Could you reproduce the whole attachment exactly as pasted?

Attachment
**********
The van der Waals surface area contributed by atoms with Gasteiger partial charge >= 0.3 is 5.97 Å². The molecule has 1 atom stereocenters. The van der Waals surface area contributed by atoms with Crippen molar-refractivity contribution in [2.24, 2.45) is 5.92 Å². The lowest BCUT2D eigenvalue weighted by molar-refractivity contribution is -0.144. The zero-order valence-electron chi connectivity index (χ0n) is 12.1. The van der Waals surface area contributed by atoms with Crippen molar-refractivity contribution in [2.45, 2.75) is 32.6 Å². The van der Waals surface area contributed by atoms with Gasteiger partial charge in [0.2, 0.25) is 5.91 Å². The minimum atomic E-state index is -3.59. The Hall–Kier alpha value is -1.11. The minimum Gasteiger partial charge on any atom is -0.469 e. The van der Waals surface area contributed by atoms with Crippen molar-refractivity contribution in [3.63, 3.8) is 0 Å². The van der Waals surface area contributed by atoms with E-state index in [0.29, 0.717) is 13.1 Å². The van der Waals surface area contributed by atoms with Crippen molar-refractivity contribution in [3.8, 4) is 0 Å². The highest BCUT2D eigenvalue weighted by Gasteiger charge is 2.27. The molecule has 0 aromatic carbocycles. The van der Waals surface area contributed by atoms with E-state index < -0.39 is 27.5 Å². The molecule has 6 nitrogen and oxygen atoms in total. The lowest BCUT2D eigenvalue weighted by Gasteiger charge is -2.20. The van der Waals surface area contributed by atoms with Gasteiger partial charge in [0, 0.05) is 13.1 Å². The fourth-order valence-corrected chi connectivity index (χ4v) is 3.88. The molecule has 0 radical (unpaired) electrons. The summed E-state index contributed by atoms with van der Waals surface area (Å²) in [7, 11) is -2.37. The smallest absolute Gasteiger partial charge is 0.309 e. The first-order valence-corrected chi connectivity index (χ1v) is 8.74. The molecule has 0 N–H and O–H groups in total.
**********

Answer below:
The van der Waals surface area contributed by atoms with Gasteiger partial charge >= 0.3 is 5.97 Å². The molecule has 1 atom stereocenters. The van der Waals surface area contributed by atoms with Crippen molar-refractivity contribution in [2.24, 2.45) is 5.92 Å². The lowest BCUT2D eigenvalue weighted by molar-refractivity contribution is -0.144. The zero-order valence-electron chi connectivity index (χ0n) is 12.1. The van der Waals surface area contributed by atoms with Crippen molar-refractivity contribution in [2.45, 2.75) is 32.6 Å². The van der Waals surface area contributed by atoms with Gasteiger partial charge in [0.2, 0.25) is 5.91 Å². The minimum atomic E-state index is -3.59. The Hall–Kier alpha value is -1.11. The minimum Gasteiger partial charge on any atom is -0.469 e. The van der Waals surface area contributed by atoms with Crippen molar-refractivity contribution in [3.63, 3.8) is 0 Å². The van der Waals surface area contributed by atoms with E-state index in [0.29, 0.717) is 13.1 Å². The van der Waals surface area contributed by atoms with Crippen molar-refractivity contribution in [3.8, 4) is 0 Å². The highest BCUT2D eigenvalue weighted by Gasteiger charge is 2.27. The molecule has 0 aromatic carbocycles. The van der Waals surface area contributed by atoms with E-state index < -0.39 is 27.5 Å². The molecule has 6 nitrogen and oxygen atoms in total. The lowest BCUT2D eigenvalue weighted by Gasteiger charge is -2.20. The van der Waals surface area contributed by atoms with Gasteiger partial charge in [0, 0.05) is 13.1 Å². The fourth-order valence-corrected chi connectivity index (χ4v) is 3.88. The molecule has 0 radical (unpaired) electrons. The summed E-state index contributed by atoms with van der Waals surface area (Å²) in [7, 11) is -2.37. The smallest absolute Gasteiger partial charge is 0.309 e. The first-order valence-corrected chi connectivity index (χ1v) is 8.74. The molecule has 0 N–H and O–H groups in total.